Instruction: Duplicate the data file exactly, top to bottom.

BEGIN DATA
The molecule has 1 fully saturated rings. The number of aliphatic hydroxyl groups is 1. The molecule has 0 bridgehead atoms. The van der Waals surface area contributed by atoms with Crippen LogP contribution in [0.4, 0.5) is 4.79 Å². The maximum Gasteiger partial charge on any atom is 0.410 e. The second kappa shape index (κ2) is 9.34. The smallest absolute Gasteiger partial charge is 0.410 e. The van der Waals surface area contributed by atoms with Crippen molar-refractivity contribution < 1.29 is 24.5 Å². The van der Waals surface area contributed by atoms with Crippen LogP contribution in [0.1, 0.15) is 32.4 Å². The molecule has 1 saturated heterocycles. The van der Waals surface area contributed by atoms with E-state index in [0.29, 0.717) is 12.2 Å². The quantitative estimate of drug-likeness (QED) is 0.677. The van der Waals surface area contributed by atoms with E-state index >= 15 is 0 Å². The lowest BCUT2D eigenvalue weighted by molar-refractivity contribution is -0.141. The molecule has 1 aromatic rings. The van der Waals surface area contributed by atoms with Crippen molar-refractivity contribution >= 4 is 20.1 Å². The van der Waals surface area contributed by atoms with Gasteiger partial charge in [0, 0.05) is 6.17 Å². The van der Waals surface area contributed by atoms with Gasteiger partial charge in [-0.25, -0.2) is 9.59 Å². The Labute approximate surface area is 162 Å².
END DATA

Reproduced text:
The molecule has 1 fully saturated rings. The number of aliphatic hydroxyl groups is 1. The molecule has 0 bridgehead atoms. The van der Waals surface area contributed by atoms with Crippen LogP contribution in [0.4, 0.5) is 4.79 Å². The maximum Gasteiger partial charge on any atom is 0.410 e. The second kappa shape index (κ2) is 9.34. The smallest absolute Gasteiger partial charge is 0.410 e. The van der Waals surface area contributed by atoms with Crippen molar-refractivity contribution < 1.29 is 24.5 Å². The van der Waals surface area contributed by atoms with Crippen LogP contribution in [0.1, 0.15) is 32.4 Å². The molecule has 1 saturated heterocycles. The van der Waals surface area contributed by atoms with E-state index in [0.29, 0.717) is 12.2 Å². The quantitative estimate of drug-likeness (QED) is 0.677. The van der Waals surface area contributed by atoms with E-state index >= 15 is 0 Å². The lowest BCUT2D eigenvalue weighted by molar-refractivity contribution is -0.141. The molecule has 1 aromatic rings. The van der Waals surface area contributed by atoms with Crippen molar-refractivity contribution >= 4 is 20.1 Å². The van der Waals surface area contributed by atoms with Gasteiger partial charge in [0, 0.05) is 6.17 Å². The van der Waals surface area contributed by atoms with Gasteiger partial charge in [-0.25, -0.2) is 9.59 Å². The Labute approximate surface area is 162 Å².